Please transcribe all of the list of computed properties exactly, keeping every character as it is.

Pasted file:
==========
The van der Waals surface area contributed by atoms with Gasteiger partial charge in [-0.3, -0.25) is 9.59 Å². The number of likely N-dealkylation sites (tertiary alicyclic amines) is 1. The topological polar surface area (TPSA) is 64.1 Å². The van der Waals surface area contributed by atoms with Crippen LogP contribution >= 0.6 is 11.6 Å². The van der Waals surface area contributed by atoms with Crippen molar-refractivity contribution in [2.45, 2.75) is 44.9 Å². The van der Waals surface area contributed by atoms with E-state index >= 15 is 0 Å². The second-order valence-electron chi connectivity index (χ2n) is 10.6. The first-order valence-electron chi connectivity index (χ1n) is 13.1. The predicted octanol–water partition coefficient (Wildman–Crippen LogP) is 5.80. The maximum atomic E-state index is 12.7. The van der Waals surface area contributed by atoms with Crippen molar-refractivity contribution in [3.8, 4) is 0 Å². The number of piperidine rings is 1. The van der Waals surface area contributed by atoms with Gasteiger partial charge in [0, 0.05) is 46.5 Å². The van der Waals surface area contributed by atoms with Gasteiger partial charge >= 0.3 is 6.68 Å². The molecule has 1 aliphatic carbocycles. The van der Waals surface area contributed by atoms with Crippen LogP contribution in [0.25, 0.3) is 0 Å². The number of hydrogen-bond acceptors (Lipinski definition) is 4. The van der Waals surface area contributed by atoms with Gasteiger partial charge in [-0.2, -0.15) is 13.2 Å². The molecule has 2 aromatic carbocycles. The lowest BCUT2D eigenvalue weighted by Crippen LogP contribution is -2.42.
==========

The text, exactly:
The van der Waals surface area contributed by atoms with Gasteiger partial charge in [-0.3, -0.25) is 9.59 Å². The number of likely N-dealkylation sites (tertiary alicyclic amines) is 1. The topological polar surface area (TPSA) is 64.1 Å². The van der Waals surface area contributed by atoms with Crippen LogP contribution >= 0.6 is 11.6 Å². The van der Waals surface area contributed by atoms with Crippen molar-refractivity contribution in [2.45, 2.75) is 44.9 Å². The van der Waals surface area contributed by atoms with E-state index >= 15 is 0 Å². The second-order valence-electron chi connectivity index (χ2n) is 10.6. The first-order valence-electron chi connectivity index (χ1n) is 13.1. The predicted octanol–water partition coefficient (Wildman–Crippen LogP) is 5.80. The maximum atomic E-state index is 12.7. The van der Waals surface area contributed by atoms with Crippen molar-refractivity contribution in [3.8, 4) is 0 Å². The number of piperidine rings is 1. The van der Waals surface area contributed by atoms with Gasteiger partial charge in [0, 0.05) is 46.5 Å². The van der Waals surface area contributed by atoms with Gasteiger partial charge >= 0.3 is 6.68 Å². The molecule has 1 aliphatic carbocycles. The van der Waals surface area contributed by atoms with Crippen LogP contribution in [0.25, 0.3) is 0 Å². The number of hydrogen-bond acceptors (Lipinski definition) is 4. The van der Waals surface area contributed by atoms with Gasteiger partial charge in [-0.2, -0.15) is 13.2 Å². The molecule has 2 aromatic carbocycles. The lowest BCUT2D eigenvalue weighted by Crippen LogP contribution is -2.42.